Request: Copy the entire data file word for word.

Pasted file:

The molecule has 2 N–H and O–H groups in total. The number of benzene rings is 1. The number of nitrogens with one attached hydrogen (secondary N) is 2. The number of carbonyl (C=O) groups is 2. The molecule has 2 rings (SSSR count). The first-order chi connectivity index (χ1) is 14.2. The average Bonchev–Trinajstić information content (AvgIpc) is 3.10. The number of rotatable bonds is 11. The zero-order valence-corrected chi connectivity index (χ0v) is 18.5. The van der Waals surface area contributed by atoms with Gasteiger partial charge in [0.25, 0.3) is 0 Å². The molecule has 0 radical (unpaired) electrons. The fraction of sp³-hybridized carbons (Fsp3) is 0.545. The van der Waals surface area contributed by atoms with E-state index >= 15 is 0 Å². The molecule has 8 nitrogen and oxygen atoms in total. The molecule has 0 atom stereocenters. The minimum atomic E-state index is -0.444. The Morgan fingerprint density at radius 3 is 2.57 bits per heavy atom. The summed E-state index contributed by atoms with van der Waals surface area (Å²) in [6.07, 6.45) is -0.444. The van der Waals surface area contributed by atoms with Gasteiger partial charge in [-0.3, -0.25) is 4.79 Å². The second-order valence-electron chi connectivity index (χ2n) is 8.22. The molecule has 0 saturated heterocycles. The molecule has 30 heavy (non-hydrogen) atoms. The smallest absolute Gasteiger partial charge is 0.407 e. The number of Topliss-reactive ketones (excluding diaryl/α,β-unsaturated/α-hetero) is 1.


The molecule has 2 N–H and O–H groups in total. The number of benzene rings is 1. The number of nitrogens with one attached hydrogen (secondary N) is 2. The number of carbonyl (C=O) groups is 2. The molecule has 2 rings (SSSR count). The first-order chi connectivity index (χ1) is 14.2. The average Bonchev–Trinajstić information content (AvgIpc) is 3.10. The number of rotatable bonds is 11. The zero-order valence-corrected chi connectivity index (χ0v) is 18.5. The van der Waals surface area contributed by atoms with Gasteiger partial charge in [0.25, 0.3) is 0 Å². The molecule has 0 radical (unpaired) electrons. The fraction of sp³-hybridized carbons (Fsp3) is 0.545. The van der Waals surface area contributed by atoms with E-state index >= 15 is 0 Å². The molecule has 8 nitrogen and oxygen atoms in total. The molecule has 0 atom stereocenters. The minimum atomic E-state index is -0.444. The Morgan fingerprint density at radius 3 is 2.57 bits per heavy atom. The summed E-state index contributed by atoms with van der Waals surface area (Å²) in [6.07, 6.45) is -0.444. The van der Waals surface area contributed by atoms with Gasteiger partial charge in [-0.3, -0.25) is 4.79 Å². The second-order valence-electron chi connectivity index (χ2n) is 8.22. The molecule has 0 saturated heterocycles. The molecule has 30 heavy (non-hydrogen) atoms. The smallest absolute Gasteiger partial charge is 0.407 e. The number of Topliss-reactive ketones (excluding diaryl/α,β-unsaturated/α-hetero) is 1.